Las Vegas Sun

August 27, 2014

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Making over Mirabelli

Las Vegas Leisure Services officials say because of pending demolition of the old Mirabelli Community Center, fall activities will be moved to two sites near the 6200 Elton Avenue facility.

Registration for autumn programs will be from Aug. 29 to Sept. 9 either on-line at clvbeyondtheneon.com or by calling (702) 229-5445 or (702) 229-6359.

Here is the schedule of major fall activities, pending the Las Vegas City Council's approval of $7,500 for three months' rent for Red Rock Baptist Church's recreational facilities at Alta Drive and Upland Boulevard. The item is expected to be on the Aug. 3 Las Vegas City Council agenda:

Winter activities are scheduled for the new Mirabelli Center in January, officials said.

Lori Scharar was one of the first "Talented Tyke" preschoolers at Las Vegas' Philip M. Mirabelli Community Center when it opened in 1964.

Her mother took adult exercise classes there and Scharar's children have been going to the facility off U.S. 95 and Jones Boulevard for about a dozen years.

While she and other "Mirabelli kids" will be sad at the closing ceremony and party for the old building at 6200 Elton Ave. at noon Aug. 6, they say the $6.7 million Mirabelli Community Center under-construction next door to the old building will offer so much more. It is scheduled to open in January.

The current Mirabelli center will host its final activities on Aug. 31 and is to be bulldozed on Sept. 7 to be turned into a parking lot for the new center.

"It will be bittersweet to see the old place go," said 44-year-old Scharar, who also has been an instructor at Mirabelli and today serves as an office assistant there. "There is such a total sense of community here.

"But I believe the new Mirabelli Center will have that same heart and soul. This community is growing, and not only will new people come to the new center, but past patrons will come back for expanded programs."

Donna Konopka, 40, a Las Vegas resident of 12 years, does not even live in a neighborhood near the Mirabelli Center but brings her children there because of its good reputation.

"I feel my kids are safe here -- it is so family oriented," she said. "They keep staff members here a long time, which is a sign of a good, solid program.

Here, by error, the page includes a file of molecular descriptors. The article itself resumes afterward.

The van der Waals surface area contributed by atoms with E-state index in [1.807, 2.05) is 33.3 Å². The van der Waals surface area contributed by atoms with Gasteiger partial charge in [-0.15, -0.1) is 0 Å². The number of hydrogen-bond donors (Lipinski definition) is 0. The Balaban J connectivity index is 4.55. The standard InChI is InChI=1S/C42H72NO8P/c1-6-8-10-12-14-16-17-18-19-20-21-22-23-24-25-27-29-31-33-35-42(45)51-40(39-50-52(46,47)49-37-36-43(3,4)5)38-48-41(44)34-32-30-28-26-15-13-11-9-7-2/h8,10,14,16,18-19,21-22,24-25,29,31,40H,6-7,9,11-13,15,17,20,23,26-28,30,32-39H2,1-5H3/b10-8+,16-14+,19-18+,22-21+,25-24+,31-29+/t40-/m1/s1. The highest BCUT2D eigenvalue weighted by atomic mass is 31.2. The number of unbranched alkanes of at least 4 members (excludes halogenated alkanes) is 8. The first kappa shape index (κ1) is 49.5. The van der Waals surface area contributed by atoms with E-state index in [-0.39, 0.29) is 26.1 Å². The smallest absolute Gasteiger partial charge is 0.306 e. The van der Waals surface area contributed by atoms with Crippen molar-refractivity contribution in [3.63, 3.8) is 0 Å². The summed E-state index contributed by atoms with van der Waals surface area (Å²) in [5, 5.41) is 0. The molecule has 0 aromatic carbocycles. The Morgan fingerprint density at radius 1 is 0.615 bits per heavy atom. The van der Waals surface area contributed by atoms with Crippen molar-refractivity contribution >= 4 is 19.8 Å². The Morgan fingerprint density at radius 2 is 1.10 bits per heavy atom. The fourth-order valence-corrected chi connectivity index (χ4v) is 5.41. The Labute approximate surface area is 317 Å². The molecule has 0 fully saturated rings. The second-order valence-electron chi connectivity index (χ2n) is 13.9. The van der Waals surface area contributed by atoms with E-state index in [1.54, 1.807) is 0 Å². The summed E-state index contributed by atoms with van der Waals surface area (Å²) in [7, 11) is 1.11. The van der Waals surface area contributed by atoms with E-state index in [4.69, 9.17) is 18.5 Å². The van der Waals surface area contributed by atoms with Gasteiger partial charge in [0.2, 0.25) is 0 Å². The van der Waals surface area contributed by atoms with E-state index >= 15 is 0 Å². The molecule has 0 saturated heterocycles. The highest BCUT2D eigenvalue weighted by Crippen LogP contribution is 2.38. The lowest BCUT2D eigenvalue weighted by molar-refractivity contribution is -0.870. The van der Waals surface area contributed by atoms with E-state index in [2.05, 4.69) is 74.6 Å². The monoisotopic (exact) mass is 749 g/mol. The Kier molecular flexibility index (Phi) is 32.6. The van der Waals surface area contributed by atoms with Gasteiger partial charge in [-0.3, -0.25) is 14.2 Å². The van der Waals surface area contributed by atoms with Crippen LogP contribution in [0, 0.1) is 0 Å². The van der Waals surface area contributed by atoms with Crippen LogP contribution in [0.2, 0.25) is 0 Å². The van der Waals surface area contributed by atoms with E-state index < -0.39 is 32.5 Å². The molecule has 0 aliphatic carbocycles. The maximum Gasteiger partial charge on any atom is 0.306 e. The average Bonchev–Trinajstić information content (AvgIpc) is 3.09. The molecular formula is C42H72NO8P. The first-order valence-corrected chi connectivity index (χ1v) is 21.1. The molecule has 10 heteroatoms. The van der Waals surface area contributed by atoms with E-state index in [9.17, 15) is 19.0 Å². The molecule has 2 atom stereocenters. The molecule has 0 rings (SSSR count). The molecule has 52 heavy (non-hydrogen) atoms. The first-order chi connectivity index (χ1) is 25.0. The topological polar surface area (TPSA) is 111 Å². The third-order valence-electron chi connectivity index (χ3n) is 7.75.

"There are a lot of people like me who live in areas that have bigger community centers, but we choose to come here. And we look forward to coming to the new Mirabelli Center."

When city officials were making plans to build the new 31,500-square-foot center, it also was decided that Mirabelli Park on that site also had to go.

Also, several years ago, the Las Vegas City Council, amid protests from area residents, approved the $3.67 million sale of a nearby 7-plus-acre park at Torrey Pines Drive and Hyde Avenue to accommodate the widening of U.S. 95.

June Ingram, president of the Charleston Neighborhood Preservation Association, said the loss of both the larger park and the nearly 5-acre Mirabelli Park took away the area's two major outdoor venues for family gatherings and grassy areas on which children could play.

"We support the new Mirabelli Community Center, and we understand that you can't have both (a park and a large community center) on that space," Ingram said. "The new building will offer a lot of opportunities and activities. Still, it's sad to lose that little green space there.

Ingram said her group concentrated its efforts on attempting to save the park on Torrey Pines because of the amount of activity that went on there.

"The big park was used from morning to night," she said. "It really was a loss to the neighborohhod -- a place where families socialized and watched games, a place where kids' feet could hit the grass and they could play."

As for the sacrifice of Mirabelli Park to make room for the large community center, Ingram said, "I just hope the people in the neighborhood participate in the use of the center and benefit from it."